Victorian England was a society in the thrall of daily newspapers and other periodicals that were read by all literate people to stay on top of the latest goings on. And then, as now, it was well known that readers were especially receptive to lurid stories involving real-life crime. A sensationalized form of often fictitious reportage, the "penny dreadfuls," told crime stories through captions and cartoons that were intended to shock, scare, and appall their readership.

It is no surprise then that the story of Jack the Ripper became the biggest story of the day. Unfortunately, it was also ripe for sensationalization, with the largely unregulated dailies reporting a great deal of misinformation circulated by journalists who were more concerned with delivering a big story than a possibly more prosaic version of the truth. As the History Press notes, the false reporting — which would include fabricated witness accounts — would wrongfoot both the police and other witnesses, leading to a panicked city where nobody was sure of the facts of the case. To make matters worse, there was also an ongoing rift between the police and the press, with officers barred from talking to journalists, meaning that there was no alignment in terms of sharing information either between the two factions or with the wider public.

Unreliable witnesses

Unfortunately, though the city of London was drifting into confusion concerning the exact facts of the Jack the Ripper case, much of the police's investigations depended on the testimony of local people. As the tale of Jack the Ripper took on a mythic status, it became increasingly difficult for investigators to establish the truth when it came to sightings of potential suspects.

To compound issues, Whitechapel was densely populated with many large families, with groups of children often circulating in the streets. As a result, apparent sightings of Jack the Ripper often came through word of mouth or were distorted by lurid rumors about the killer that were already in the air.

Though "Ripperologists" are split over whether the police were despised or respected by the general populace at the time of the Jack the Ripper murders, there is certainly evidence that investigators had trouble connecting with locals, some of whom were involved in crime as a result of their poverty. Meanwhile, some of those who may have been useful witnesses were migrants who spoke little or no English at a time when translation was not readily available.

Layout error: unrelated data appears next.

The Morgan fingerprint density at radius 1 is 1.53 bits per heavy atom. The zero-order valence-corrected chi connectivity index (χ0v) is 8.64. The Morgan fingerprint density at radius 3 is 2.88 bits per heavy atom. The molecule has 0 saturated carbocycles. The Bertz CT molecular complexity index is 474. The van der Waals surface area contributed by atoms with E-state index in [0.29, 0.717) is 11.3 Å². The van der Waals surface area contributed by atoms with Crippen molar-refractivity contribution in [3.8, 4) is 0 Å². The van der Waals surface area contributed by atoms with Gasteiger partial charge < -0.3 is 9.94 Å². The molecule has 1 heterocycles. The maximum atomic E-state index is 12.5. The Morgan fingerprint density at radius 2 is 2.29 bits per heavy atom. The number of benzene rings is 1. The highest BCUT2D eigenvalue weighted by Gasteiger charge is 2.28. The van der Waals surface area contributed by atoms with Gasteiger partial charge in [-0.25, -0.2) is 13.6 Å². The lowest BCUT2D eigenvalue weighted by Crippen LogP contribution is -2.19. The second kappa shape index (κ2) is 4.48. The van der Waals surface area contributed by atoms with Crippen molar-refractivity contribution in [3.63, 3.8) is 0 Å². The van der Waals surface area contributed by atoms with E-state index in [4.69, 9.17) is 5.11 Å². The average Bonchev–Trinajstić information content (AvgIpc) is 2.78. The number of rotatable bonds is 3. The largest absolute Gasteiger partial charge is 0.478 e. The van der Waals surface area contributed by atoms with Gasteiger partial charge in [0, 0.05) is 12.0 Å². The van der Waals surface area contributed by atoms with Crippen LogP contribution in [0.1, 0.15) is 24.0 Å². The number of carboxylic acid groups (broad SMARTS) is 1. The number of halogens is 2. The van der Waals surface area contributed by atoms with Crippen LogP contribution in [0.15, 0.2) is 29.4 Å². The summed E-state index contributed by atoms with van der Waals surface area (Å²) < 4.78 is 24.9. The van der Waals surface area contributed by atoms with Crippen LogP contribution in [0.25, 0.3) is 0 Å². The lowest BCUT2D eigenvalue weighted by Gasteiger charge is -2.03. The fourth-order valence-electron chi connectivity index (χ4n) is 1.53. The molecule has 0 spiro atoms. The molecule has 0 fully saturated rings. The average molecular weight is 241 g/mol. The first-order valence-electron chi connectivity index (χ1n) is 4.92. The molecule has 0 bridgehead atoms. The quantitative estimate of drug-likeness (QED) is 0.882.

A deluge of letters -- and impostors

With no telephones yet available in Victorian England — at the time, there weren't even electric street lights — another factor that may have helped Jack the Ripper to strike with anonymity — letter writing was the chief mode of communication among both regular people and the professional classes. Letters allowed people to communicate with both the press and the police with potential clues and pieces of useful information that would help identify the killer.

However, the mail also became a major source of confusion and red herrings, with the police reportedly contending with hundreds of pieces of unexpected correspondence concerning the case. Things really came to a head in late September and early October 1888, when London's Central News Agency received a letter postcard — the latter of which was seemingly smeared with blood — purporting to be from Jack the Ripper, who promised to keep on killing until he was caught. The correspondence has never been confirmed as truly being the killer's, though it generated a great deal of copycat letters that muddled the investigation further. 

Things took yet another dark turn when the head of a vigilante group, the Whitechapel Vigilance Committee, received a letter from the apparent killer that arrived with half of a human kidney. Though some investigators have since claimed that some of these deliveries may have come from the real Jack the Ripper, none have ever led to the killer being positively identified, and some believe they may have been the work of journalists keen to keep the lucrative story in the public eye, per Smithsonian.